Research can and should solve real-world problems. 

That’s according to Lucía Tiscornia, a dissertation year fellow at the Kellogg Institute for International Studies who studies conflict and recently earned her PhD in political science.

“There are people who think that we should only care about theories,” she said. “But theories stem from reality, so I think it’s important to conduct research for the betterment of society, for the betterment of institutions, for the pursuit of peace and stability.” 

Tiscornia’s work focuses on criminal violence, conflict termination, and security sector reform – interests that grew following a stint working with the United Nations in her native Uruguay, and later through her studies and on-the-ground research with the Kroc Institute for International Peace Studies, where she earned her master’s degree. 

It was there that she was introduced to the field of conflict studies, which, she said, piqued her interest “between the state and this dark side – the criminal element – and how these two seem to dance together.”

She came to Kellogg as a PhD candidate because of the Institute’s interdisciplinary approach to research and its focus on democracy.

“One of the pillars of democracy is the rule of law, and part of strengthening the rule of law is enforcement,” said Tiscornia, who was awarded a PhD fellowship. “We want that enforcement to happen impartially and we want to it to happen equally. We don’t want it to happen based on political considerations, or criminal links.” 

Her commitment to bridging academia and policymaking started during her three years with the UN’s Office of the Resident Coordinator in Uruguay – the equivalent of the Secretary General, but at the country level – where she helped implement administrative reforms and monitor projects on the ground.

The job gave her an up-close look at how polices are crafted, and prompted her to go back to school to improve her research skills so she could play a more active role in turning ideas into reality. 

While at Kroc, she worked as a research fellow with the Institute for Justice and Reconciliation, studying police violence in post-apartheid Cape Town, South Africa. 

Tiscornia was drawn to Kellogg because a number of its faculty share her research interests. Close collaboration with those faculty fellows and the Institute’s visiting scholars, along with organizational and financial support for research and workshops, have pushed her work to the next level. 

She has worked closely with Faculty Fellow Guillermo Trejo, an associate professor of political science, in his work on transitional justice and criminal violence. Along with former Kellogg doctoral student Juan Albaraccín, the three co-authored a September 2018 article in the Journal of Peace Research that describes how strong truth commissions in new democracies are linked to less violent societies.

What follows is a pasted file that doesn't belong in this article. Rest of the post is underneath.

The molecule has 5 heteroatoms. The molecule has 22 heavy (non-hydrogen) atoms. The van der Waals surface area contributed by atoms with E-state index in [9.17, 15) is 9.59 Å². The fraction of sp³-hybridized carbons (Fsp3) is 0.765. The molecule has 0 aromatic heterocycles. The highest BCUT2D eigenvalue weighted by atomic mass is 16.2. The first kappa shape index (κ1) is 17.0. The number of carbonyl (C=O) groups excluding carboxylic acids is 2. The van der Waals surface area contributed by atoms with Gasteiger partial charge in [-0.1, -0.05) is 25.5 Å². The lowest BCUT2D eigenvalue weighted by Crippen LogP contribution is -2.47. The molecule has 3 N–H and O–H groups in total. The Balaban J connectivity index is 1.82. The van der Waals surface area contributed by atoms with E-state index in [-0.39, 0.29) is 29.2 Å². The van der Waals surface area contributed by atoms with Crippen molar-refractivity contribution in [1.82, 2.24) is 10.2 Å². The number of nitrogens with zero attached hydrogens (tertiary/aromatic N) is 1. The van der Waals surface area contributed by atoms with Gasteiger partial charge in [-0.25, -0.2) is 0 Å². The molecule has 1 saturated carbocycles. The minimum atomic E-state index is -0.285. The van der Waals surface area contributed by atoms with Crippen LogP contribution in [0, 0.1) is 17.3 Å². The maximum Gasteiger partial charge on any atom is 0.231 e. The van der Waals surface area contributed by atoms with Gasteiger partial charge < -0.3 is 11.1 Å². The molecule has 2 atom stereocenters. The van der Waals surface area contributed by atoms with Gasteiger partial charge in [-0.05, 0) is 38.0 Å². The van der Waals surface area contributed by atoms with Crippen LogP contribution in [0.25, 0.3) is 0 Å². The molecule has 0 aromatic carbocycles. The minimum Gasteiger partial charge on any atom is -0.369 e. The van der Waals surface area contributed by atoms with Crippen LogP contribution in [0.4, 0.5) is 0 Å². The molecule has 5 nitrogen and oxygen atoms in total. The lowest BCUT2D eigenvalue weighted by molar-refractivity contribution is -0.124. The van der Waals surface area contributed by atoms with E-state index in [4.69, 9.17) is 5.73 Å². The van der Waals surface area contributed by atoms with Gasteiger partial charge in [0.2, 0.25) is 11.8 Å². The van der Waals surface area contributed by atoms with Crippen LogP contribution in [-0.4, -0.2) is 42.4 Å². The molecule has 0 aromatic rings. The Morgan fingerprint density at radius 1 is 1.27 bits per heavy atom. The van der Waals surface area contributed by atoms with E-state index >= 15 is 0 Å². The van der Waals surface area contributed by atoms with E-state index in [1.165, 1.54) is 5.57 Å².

Tiscornia said Trejo has heavily influenced her development as a scholar.  

“His approach to research, the way he thinks through problems, really stuck with me from the beginning,” she said. “It helped that he actively involved me in his own research. Those things tremendously shaped the way that I think through problems and my academic path, and the choice of my research.” 

Trejo, meanwhile, has called her “a rising star in political science.”

“I expect Lucía to become one of our best Kellogg ambassadors in the professional world – someone who will devote her life as a scholar to improving the quality of democracy for citizens around the world,” he said. 

Tiscornia’s dissertation addresses the tensions between police and citizens in post-conflict societies, focusing on how police reforms can reduce human rights abuses and violence stemming from police behavior towards criminal groups. 

In 2018, she received the Kellogg Institute Award for Outstanding Doctoral Student Contributions, given to a doctoral student affiliate for outstanding contributions to the intellectual life of the Institute. The award recognized participation beyond the classroom, including her organization of a workshop on the challenges facing female researchers who study violence. 

The event was aimed at increasing gender equality in academia and targeted early- to mid-career scholars.

Kellogg’s support was key to organizing the event and influencing other groups to provide funding, she said: “I brought the idea, and there were people at Kellogg who were willing to listen to it and get on board with it.”  

Tiscornia, who has worked on the Varieties of Democracy project, is now working on a new research project on public perceptions of police interventions in high-crime neighborhoods in Uruguay.

The project is funded by the country’s Ministry of Interior and could help shape ongoing policy debates about security. 

“I’m hoping we can have an impact because we can give specific recommendations to the government, and talk to the broader public about the very real implications of enabling police to use violence in situations where they probably shouldn’t use it,” she said.